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 T. Bacon October 24, 2001 16:14

Fluid Dynamics

Forgive my novice intrusion into your forum, but my friends and I have a question that boggles our untrained minds. We need elucidation from experts.

I'll leave aside our digressions into the unsavory side effects associated with these types of episodes, and get to the question:

What is the cause of split-stream urination?

Originally, we thought Bernoulli might be able to shed some light on the question, but a literature search revealed discussions on the relationship between velocity and pressure that only seemed to explain to us why pissing works, and not why pissing sometimes goes wrong. Then, we dug a bit deeper and found out about something called "Navier-Stokes," which, frankly, was more than we could bear. So, we gave up our own hypothesizing and decided to turn to the pros.

Your advice on this pressing matter, and your contributions to our understanding of fluid dynamics, are greatly appreciated.

 alex October 24, 2001 16:22

Re: Fluid Dynamics

Many commercially available codes should be ideally suited for providing highly accurate results for this very intellectually challenging problem. Just keep in mind that you should excercise great caution when applying appropriate boundary conditions.

 T. Bacon October 24, 2001 16:26

Re: Fluid Dynamics

Commercially available? Is everything to be commodified?

What happened to the pursuit of science as a way to improve our understanding of the cosmos? Is altruism dead?

Re: Fluid Dynamics

hi

i have a projects in heat transfer.i must write a

numerical programfor this:

Txx+Tyy=0 T(x,0)=T(0,y)=0 T(1,y)=sin(pi*y) T(x,1)=sin(pi*x) where pi=3.14

any one can help me? thanks

 Fred Uckfield October 24, 2001 17:33

Re: Fluid Dynamics

Stop taking the piss.

 Axel Rohde October 25, 2001 00:42

Re: Fluid Dynamics

A few years ago, I actually gave this phenomenon some thought, after seeing a similar demonstration with a garden hose in a fluid mechanics educational video. I believe the split stream urination can be explained as follows:

If there is enough pressure within your bladder, and if your urethra is unobstructed, the flow of urine within your urethra is turbulent, meaning that the amount of slow moving urine in the vicinity of the urethra wall is relatively small compared to the main stream. As this turbulent stream of urine exits the urethra, the small amount of slow moving fluid, which surrounds the main stream, will adhere to the main stream, and thus you will observe an unsplit stream of urine.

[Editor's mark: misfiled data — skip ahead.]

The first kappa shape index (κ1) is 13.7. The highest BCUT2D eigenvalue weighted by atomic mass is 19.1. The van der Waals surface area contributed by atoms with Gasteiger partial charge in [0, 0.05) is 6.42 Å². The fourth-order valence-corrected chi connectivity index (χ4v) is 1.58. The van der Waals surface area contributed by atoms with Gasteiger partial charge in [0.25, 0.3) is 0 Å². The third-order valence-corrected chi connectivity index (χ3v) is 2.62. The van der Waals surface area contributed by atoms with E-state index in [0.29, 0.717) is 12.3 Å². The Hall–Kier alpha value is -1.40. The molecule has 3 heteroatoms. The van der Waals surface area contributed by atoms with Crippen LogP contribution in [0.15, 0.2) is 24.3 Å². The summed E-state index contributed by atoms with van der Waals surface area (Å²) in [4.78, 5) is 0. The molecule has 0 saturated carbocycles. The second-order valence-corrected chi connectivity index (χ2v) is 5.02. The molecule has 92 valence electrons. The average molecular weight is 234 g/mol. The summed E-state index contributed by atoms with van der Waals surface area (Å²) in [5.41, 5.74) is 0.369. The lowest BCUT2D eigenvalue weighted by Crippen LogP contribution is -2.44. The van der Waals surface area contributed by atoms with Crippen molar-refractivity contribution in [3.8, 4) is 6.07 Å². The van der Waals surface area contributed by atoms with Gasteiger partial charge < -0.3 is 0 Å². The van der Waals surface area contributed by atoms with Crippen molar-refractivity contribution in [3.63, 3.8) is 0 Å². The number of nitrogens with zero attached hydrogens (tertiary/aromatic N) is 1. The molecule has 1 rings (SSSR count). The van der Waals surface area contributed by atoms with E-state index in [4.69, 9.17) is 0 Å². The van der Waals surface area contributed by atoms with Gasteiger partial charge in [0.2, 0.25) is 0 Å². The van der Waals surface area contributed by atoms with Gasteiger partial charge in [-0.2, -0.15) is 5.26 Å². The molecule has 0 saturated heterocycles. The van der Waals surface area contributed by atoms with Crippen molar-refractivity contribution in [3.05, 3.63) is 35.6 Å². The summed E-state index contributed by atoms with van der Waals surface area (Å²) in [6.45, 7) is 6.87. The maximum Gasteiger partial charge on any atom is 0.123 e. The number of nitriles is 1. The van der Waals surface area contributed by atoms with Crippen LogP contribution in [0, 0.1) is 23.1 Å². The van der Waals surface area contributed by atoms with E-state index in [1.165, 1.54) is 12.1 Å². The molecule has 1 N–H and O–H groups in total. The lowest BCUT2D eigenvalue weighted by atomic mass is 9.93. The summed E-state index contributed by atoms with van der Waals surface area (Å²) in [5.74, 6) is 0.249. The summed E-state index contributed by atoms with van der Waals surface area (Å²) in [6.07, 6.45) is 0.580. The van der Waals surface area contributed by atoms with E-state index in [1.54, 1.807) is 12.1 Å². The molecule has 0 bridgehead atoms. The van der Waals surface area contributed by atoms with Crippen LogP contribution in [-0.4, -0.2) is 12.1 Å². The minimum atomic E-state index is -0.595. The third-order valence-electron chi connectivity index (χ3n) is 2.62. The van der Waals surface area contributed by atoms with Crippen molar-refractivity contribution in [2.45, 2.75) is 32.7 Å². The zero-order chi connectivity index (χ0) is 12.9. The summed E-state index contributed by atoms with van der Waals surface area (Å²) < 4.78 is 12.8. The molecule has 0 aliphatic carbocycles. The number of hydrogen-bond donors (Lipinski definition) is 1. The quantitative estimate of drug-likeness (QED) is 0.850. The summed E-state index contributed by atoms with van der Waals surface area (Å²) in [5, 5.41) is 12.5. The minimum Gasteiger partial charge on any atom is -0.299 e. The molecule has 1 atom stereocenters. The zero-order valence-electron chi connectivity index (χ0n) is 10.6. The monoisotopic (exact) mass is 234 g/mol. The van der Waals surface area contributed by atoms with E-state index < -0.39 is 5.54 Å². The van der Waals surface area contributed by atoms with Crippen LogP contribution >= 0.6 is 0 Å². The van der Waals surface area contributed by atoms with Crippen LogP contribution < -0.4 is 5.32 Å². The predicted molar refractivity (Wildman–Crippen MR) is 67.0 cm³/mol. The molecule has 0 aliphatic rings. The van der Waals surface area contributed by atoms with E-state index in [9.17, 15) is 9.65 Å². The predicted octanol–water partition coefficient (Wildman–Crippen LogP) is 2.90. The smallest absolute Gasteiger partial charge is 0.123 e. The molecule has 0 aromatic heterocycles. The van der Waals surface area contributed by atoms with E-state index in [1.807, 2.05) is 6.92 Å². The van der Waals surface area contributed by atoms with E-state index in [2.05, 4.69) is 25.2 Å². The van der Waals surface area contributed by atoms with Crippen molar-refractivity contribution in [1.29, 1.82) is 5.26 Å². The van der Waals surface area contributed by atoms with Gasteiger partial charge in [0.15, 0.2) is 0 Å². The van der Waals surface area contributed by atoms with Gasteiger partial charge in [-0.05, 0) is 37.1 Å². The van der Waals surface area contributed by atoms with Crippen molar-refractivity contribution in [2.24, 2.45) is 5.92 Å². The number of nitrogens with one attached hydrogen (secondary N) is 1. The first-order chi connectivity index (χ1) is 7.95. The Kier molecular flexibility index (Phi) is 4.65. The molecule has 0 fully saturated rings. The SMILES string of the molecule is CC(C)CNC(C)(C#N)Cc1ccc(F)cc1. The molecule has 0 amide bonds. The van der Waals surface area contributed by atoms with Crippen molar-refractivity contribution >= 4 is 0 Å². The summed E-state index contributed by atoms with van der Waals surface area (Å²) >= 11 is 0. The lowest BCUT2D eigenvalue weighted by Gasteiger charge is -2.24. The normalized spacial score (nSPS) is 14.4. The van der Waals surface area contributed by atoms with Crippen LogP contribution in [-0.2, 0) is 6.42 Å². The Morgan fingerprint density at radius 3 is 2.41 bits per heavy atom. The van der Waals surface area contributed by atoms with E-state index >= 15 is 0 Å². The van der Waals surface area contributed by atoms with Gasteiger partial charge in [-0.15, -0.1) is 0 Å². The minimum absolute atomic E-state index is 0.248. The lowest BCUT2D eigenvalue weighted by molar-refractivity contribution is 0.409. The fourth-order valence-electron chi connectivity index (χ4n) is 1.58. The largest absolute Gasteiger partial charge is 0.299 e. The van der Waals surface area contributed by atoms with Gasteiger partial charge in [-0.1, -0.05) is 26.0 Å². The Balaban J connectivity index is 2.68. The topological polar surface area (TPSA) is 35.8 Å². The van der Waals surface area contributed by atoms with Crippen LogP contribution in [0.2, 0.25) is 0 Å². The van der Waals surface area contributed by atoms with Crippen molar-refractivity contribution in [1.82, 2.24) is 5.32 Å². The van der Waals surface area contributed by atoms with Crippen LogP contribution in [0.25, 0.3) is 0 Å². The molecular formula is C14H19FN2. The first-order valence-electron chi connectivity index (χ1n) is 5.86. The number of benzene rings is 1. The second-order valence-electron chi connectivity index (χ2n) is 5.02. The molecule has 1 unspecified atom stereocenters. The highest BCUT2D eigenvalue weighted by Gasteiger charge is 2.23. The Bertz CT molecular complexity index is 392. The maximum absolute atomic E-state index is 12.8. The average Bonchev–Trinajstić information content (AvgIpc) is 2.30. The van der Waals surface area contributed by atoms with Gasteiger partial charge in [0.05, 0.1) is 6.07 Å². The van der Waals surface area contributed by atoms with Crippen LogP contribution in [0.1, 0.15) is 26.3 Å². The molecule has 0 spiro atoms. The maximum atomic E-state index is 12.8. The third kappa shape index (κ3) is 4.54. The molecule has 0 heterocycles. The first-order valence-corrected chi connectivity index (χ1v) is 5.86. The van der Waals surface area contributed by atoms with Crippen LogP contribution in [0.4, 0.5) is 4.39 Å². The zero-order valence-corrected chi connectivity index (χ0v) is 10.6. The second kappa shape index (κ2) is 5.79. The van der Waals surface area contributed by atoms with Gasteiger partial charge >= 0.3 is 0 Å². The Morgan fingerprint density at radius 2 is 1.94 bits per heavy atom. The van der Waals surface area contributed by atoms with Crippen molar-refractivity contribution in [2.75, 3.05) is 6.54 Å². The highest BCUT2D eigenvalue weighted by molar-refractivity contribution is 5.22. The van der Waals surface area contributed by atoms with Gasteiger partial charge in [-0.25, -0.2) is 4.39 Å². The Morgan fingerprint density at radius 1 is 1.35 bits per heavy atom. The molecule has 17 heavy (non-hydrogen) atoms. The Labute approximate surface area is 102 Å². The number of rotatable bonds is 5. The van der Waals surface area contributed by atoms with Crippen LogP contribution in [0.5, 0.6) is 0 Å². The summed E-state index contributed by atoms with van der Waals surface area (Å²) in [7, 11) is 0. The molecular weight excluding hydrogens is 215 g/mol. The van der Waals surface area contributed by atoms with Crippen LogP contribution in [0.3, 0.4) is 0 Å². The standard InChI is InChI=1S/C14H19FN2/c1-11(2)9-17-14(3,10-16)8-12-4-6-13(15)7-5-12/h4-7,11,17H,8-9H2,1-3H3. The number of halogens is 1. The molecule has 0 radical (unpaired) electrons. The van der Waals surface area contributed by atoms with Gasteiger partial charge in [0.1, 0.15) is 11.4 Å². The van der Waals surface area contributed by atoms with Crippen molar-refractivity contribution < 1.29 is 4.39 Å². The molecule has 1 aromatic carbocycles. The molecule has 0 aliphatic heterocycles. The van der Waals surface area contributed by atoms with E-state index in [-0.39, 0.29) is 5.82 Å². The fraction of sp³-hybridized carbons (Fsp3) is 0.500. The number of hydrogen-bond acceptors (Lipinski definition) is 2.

Should the flow of urine be somehow obstructed (e.g. not properly 'unzipped'), the flow within the urethra will be laminar. The velocity profile will be less pronounced, and the amount of slow moving fluid near the wall will be significantly larger compared to the faster moving core flow. As this laminar stream exits, the slower and the faster moving urine separate (gravity), and you will see a split stream.

On my next trip to the bathroom, I will try to find myself a cup and a stop-watch to measure the flow rate, estimate the diameter of my urethra, and hopefully I will come up with a critical Reynolds number at which laminar to turbulent transition occurs. I will let you know about my experimental findings... :)

Perhaps other forum users can participate, too, so we can get a good statistical sample, and perhaps even publish the result. I don't think a full-blown CFD analysis is necessary to get to the bottom of this...(lol)

By the way, did anyone ever solve the mystery of 'morning wood'? (Beavis & Butthead tried once)

 Govinder Patel October 25, 2001 00:56

Re: Fluid Dynamics

Don't tell me boss you never once in your life had a split-stream pee!

 Govinder Patel October 25, 2001 01:10

Re: Fluid Dynamics

And what pray tell does this project involve?

 Fred Uckfield October 25, 2001 02:04

Re: Fluid Dynamics

To ensure that one doesn't 'spray' everywhere (an evolutionary difficiency, obviously) the flow is swirled on development, prior to exit, much like a bullet in a barrel of a gun. I suppose splitting could occur based on some relationship between streamwise and centrifugal momentum.

Yep, you'd certainly need a commercial code with full MCAD integration capability (anyone got a detailed STEP rep of male genitalia, anyone's genitalia been 3D scanned inside and out??). Hey, TexacoBacon, you volunteering ;)

Fred.

 T. Bacon October 25, 2001 12:04

Re: Fluid Dynamics

Mr. Rohde,

My friends and I are heartened by your sense of camaraderie. You give fluid dynamics a good name.

Your insights lead me to paraphrase the British physicist Horace Lamb: when I die and go to heaven there are two matters on which I hope for enlightenment. One is the phenomenon of morning wood, and the other is the turbulent motion of fluids. And about the latter I am rather optimistic.

Warmest regards,

Texaco Bacon

 User October 25, 2001 13:53

Re: Fluid Dynamics

Axel your correct. This was actually one of my undergraduate fluid mechanic laboratory tests. (although no references to bodily functions was used)

Also, the paraphrase is an urban myth. So far, I have heard this story with ten different scientists. (although the morning wood is new to me).

 Axel Rohde October 25, 2001 17:52

Re: Fluid Dynamics

Thank you! It was my pleasure.

 S.P.Asok November 3, 2001 00:50

Re: Fluid Dynamics

Morning wood?What is that?If it is something which can not be discussed here,this query can be neglected.Regards

 Axel Rohde November 3, 2001 18:21

Re: Fluid Dynamics

Next time you are at a video store, try to find the Beavis & Butthead video which contains the episode "The Mystery of Morning Wood". You know Beavis & Butthead, the two cartoon characters from MTV (Music Television)? After you watched their 'science experiment' you will know all about it... :)

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